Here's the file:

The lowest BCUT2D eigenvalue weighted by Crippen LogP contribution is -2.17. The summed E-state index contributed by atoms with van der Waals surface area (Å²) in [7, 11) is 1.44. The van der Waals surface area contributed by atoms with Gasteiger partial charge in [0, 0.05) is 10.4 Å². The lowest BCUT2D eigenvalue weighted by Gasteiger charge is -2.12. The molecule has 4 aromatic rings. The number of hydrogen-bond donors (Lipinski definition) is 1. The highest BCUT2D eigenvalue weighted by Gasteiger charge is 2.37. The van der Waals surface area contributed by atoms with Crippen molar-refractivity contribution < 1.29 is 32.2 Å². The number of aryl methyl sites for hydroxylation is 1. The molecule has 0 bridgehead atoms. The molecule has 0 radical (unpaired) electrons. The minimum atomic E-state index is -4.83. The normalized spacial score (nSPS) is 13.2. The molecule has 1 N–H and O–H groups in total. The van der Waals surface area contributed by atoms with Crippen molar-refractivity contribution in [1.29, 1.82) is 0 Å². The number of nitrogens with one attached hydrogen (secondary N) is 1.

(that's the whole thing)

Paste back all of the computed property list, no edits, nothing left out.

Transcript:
The lowest BCUT2D eigenvalue weighted by Crippen LogP contribution is -2.17. The summed E-state index contributed by atoms with van der Waals surface area (Å²) in [7, 11) is 1.44. The van der Waals surface area contributed by atoms with Gasteiger partial charge in [0, 0.05) is 10.4 Å². The lowest BCUT2D eigenvalue weighted by Gasteiger charge is -2.12. The molecule has 4 aromatic rings. The number of hydrogen-bond donors (Lipinski definition) is 1. The highest BCUT2D eigenvalue weighted by Gasteiger charge is 2.37. The van der Waals surface area contributed by atoms with Crippen molar-refractivity contribution < 1.29 is 32.2 Å². The number of aryl methyl sites for hydroxylation is 1. The molecule has 0 bridgehead atoms. The molecule has 0 radical (unpaired) electrons. The minimum atomic E-state index is -4.83. The normalized spacial score (nSPS) is 13.2. The molecule has 1 N–H and O–H groups in total. The van der Waals surface area contributed by atoms with Crippen molar-refractivity contribution in [1.29, 1.82) is 0 Å². The number of nitrogens with one attached hydrogen (secondary N) is 1.